The latest television audience figures for more than five million viewers across the UAE were revealed at CABSAT 2022, courtesy of new research from Mena.tv.
Unveiled at one of the Middle East and Africa’s most important event for the satellite, broadcast, and filmed content industries, the research provides viewing data – including demographic breakdowns by age, nationality, and more – for 1.1 million UAE households dating back two years and across more than 600 channels on the E-Vision network.
“For more than 20 years, we have been sitting with no data, reliant on phone calls and asking: ‘What did you watch last night?’” said Nick Grande, founder and CEO of Mena.TV. “Now we know. Now we have real data for the first time for more than half the population of the UAE. I find it almost unbelievable that we are finally at this stage.”
Presenting the new platform, which is updated daily and accessible at index.mena.tv, Tassabih Hassan from ChannelSculptor provided a glimpse of the data available, including a breakdown of how people are watching (43 per cent use TV and streaming), when people are watching (10pm is peak viewing time), the most popular genre of TV show (comedy), genre growth (crime is on the rise), and the most-watched TV channels and shows during Ramadan across various key markets.
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“What we saw in Ramadan was an 80 per cent increase in the total viewing hours by an Arab audience, of which Gulf Arabs remain the core,” said Hassan. “Looking deeper into the daily average minute-by-minute viewings, not only have those numbers almost doubled, but the audience has also surged by almost five times at prime time when compared to average viewing hours across the year.”
CABSAT lifts the curtain on Saudi Arabia’s burgeoning broadcast industry
On the final morning of the three-day event at Dubai World Trade Centre, CABSAT also saw the unveiling of another new platform that aims to measure at home video and content consumption in the Kingdom of Saudi Arabia. A partnership between the Media Rating Company and data specialists Nielson will start by looking at satellite and OTT, with the aim of expanding into gaming, podcasts, radio, and print.
“What we are building as a TV and video measurement solution in Saudi Arabia is truly unique; the only other country in the world who are doing anything similar is Denmark,” said Sarah Messer, Managing Director, Nielsen Media MENAP. “We are bringing the latest in metering technology by the way of nano people meters, a device that is integrated to TV that gives us a constant, second-by-second feed of viewing activity on every TV set. It’s a simple design, but what is very exciting is the introduction of a streaming meter that will take our measurements into a realm that other countries are trying to catch up to. Not only are we measuring linear TV viewing, but the streaming meter gives us insight on streamed content.”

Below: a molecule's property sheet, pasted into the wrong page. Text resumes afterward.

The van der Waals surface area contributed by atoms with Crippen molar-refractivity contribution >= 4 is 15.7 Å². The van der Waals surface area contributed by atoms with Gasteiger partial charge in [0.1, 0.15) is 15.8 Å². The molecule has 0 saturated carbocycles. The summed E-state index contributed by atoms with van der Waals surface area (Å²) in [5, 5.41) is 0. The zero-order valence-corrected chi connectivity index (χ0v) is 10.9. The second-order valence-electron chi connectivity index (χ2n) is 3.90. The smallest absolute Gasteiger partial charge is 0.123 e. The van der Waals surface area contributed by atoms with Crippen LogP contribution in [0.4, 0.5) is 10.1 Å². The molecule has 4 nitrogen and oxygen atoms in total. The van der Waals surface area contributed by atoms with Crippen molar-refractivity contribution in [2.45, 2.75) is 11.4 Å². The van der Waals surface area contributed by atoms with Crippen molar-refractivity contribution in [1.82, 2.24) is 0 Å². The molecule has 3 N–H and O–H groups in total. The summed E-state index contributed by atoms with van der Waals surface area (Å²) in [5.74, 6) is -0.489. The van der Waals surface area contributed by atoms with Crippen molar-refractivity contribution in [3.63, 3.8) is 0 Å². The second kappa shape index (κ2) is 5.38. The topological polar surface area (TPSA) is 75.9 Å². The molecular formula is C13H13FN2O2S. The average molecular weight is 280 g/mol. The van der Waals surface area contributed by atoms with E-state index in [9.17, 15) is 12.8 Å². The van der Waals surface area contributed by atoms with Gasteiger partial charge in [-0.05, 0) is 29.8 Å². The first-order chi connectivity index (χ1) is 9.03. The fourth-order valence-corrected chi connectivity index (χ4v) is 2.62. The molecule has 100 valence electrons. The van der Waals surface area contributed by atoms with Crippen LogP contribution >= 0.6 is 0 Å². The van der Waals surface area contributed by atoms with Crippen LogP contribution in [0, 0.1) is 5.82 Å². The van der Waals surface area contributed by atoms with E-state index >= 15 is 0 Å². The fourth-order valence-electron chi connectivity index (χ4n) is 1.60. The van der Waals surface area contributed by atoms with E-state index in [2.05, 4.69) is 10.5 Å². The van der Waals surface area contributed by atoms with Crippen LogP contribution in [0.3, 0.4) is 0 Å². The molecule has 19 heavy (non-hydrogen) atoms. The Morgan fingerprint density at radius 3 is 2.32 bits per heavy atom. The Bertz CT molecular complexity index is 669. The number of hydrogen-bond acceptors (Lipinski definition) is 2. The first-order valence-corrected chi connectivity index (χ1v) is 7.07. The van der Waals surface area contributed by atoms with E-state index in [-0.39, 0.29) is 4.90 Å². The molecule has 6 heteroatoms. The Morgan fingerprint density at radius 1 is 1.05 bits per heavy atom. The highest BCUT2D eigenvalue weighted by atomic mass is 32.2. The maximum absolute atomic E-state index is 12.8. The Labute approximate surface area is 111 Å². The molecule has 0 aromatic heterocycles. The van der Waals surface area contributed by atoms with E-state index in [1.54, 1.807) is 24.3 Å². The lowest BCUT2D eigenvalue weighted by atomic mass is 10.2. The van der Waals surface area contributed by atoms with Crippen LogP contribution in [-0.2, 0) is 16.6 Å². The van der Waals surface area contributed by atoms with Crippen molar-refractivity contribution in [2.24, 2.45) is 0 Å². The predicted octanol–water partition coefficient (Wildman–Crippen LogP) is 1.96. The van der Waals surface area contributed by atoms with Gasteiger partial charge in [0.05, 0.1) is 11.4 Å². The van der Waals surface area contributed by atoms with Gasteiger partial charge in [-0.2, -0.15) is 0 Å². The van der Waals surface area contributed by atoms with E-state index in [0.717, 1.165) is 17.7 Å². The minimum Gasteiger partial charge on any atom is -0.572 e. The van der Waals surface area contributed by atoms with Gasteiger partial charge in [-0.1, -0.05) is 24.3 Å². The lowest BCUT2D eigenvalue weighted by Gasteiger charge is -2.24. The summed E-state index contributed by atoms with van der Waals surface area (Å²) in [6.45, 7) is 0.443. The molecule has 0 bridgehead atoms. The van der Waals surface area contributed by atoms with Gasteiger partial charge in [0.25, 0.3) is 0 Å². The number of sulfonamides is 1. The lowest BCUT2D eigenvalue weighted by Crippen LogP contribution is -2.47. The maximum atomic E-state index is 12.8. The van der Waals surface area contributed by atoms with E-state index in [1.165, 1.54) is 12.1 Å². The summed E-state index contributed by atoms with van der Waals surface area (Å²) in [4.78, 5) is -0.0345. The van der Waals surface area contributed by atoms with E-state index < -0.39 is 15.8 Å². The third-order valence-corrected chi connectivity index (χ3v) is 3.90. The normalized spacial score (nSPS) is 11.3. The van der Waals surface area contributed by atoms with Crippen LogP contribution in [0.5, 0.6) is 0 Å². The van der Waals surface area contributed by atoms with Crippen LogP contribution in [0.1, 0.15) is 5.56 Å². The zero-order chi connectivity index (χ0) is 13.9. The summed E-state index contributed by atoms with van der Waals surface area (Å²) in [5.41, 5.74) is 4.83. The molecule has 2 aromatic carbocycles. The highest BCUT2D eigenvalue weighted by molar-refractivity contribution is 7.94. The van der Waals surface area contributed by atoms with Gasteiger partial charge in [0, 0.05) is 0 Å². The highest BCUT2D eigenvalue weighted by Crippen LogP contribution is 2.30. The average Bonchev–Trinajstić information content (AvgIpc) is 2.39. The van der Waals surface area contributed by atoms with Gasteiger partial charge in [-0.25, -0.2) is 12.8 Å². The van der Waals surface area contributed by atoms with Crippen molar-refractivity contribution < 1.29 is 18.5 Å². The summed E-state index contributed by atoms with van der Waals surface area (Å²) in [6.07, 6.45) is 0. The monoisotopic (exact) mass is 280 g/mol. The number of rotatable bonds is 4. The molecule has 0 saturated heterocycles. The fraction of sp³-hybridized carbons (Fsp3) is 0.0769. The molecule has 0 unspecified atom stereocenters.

The Kingdom of Saudi Arabia’s media sector is valued at US$4.4 billion, positioning the country as the market leader in the Arab world in terms of media consumption. Followed by the UAE, which is worth roughly US$2.7b, Saudi’s ever-growing content consumption is aligned with four key factors, said Hadi Hammoud, a partner at AT Kearney: prominently developing technology, content-hungry consumers, being at the forefront of content consumption, and the provision of good quality local content.
“Vision 2030 has played a role in enabling the media, which can help realise Vision 2030 by increasing the entertainment options, especially in terms of diversity and help protect national heritage by increasing locally produced content,” he said. “The ability of the media to highlight the country’s achievements, as well as the work being put behind Vision 2030, will help alleviate the image of the Kingdom.”
Meanwhile, Dr Khulud Abu Homos, CEO and founder of Art Format Lab, stressed the importance of identifying gaps in locally produced content and finding creative ways to bridge them. “We must not follow any other international movie and entertainment industry, but rather create our own trends,” she said. “As a region, we should encourage our local writers and content producers to create local content that does not imitate the content produced internationally but instead explores regional and local interests that would draw the audience’s attention.”
NextUp Stage Focuses on Entrepreneurs and Space
CABSAT’s new NextUp Stage featured an array of specialists from different fields of the sector. Mashal Waqar, managing director of Milestone Ventures, was featured in Forbes 30 Under 30 and named as an Achieving Woman by Entrepreneur Middle East provided her insights on the mentality required to succeed.
“In order to see visible results, one must be willing to give the time and patience to their strategy and its implementation,” she said. “I’ve always followed the ‘fail fast’ rule: I would rather fail multiple times trying different methods to achieve a goal than make the same mistake again. I believe that is the kind of mentality most entrepreneurs have.”
Dr Bidushi Bhattacharya, co-founder of AstroHub and a former NASA scientist, highlighted the space sector’s hunt for fresh talent. “To be a part of the space sector, you would not need to have a degree in science, physics or astronomy,” she said, adding that a trip to space could cost as little as a first-class international flight within just two decades. “The sector is more than willing to train young professionals and I would encourage everyone to assess which area they could fit in.”
The next edition of CABSAT will take place at the Dubai World Trade Centre between May 10-12 2023.